Uganda said on Wednesday all its exports of goods to Rwanda were being barred from entering its southwestern neighbour, which it accused of imposing a trade embargo.
The two nations have this month traded barbs that have strained relations and pose risks for the wider Great Lakes Region’s commerce and security.
At the end of February, Rwanda started blocking Ugandan cargo trucks from entering at Katuna, the busiest border crossing. Rwandan authorities cited construction work and advised the trucks to use another crossing about 100 km (60 miles) away.
On Wednesday the Foreign Minister in Kampala, Sam Kutesa, said all Ugandan goods were now being barred from Rwanda, which was only permitting trucks carrying goods from Kenya to enter.
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“This is an ...embargo on bilateral trade with Uganda,” he said in a statement.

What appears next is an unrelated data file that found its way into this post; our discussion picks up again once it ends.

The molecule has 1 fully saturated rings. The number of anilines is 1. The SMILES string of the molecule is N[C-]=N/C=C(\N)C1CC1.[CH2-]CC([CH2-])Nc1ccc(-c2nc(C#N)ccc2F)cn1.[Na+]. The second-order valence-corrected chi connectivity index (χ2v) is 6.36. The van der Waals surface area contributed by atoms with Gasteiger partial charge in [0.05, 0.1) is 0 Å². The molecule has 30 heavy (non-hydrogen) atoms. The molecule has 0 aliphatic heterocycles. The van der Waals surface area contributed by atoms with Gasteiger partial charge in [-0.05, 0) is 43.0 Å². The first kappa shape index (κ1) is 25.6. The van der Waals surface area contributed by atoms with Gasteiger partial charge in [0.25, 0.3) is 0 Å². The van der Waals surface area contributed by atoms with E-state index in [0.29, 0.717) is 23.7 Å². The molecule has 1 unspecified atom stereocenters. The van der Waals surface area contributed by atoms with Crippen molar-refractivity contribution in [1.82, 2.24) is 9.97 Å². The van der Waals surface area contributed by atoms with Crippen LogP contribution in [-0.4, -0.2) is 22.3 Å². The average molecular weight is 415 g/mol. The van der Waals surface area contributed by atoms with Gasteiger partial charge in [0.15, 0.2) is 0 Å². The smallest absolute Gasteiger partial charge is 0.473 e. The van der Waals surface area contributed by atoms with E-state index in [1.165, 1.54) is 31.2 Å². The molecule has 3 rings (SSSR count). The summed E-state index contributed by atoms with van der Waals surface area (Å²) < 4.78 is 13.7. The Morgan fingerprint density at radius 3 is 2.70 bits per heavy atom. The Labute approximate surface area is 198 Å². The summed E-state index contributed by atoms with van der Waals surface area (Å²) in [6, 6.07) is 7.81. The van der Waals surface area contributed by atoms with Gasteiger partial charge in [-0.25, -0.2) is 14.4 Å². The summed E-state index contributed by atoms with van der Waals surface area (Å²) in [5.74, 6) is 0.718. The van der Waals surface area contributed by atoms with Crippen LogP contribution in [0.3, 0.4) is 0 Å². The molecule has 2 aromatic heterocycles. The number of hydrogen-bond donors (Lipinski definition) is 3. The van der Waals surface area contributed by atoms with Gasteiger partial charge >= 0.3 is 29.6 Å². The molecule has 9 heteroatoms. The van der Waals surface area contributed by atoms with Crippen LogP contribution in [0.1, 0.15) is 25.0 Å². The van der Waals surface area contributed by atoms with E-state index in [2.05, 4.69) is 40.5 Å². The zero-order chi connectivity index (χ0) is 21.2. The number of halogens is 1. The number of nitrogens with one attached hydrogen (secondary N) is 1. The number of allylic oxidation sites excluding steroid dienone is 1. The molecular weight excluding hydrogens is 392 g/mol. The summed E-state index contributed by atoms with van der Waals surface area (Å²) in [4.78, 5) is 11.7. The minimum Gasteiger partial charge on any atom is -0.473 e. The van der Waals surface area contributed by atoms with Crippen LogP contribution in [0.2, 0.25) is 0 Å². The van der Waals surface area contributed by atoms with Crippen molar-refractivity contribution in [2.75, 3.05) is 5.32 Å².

Rwandan authorities have been angered by reports of Ugandan support for rebel groups opposed to president Paul Kagame’s government, including Rwanda National Congress (RNC) and the FDLR.
Landlocked Rwanda transports a significant amount of its imports via a trade route passing through Uganda from the Kenyan seaport of Mombasa.
The same trade route serves as a pipeline for Kenyan exports and helps supply merchandise to Burundi and parts of eastern Democratic Republic of Congo.
RNC is led by some of Rwanda’s most prominent dissidents including South Africa-based Kayumba Nyamwasa. Its founders say it is a political party. FDLR is a rebel group composed in part of former Rwandan soldiers and Hutu militias.
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The soldiers and militias fled into Democratic Republic of Congo after massacring around 800,000 Tutsis and moderate Hutus during Rwanda’s 1994 genocide.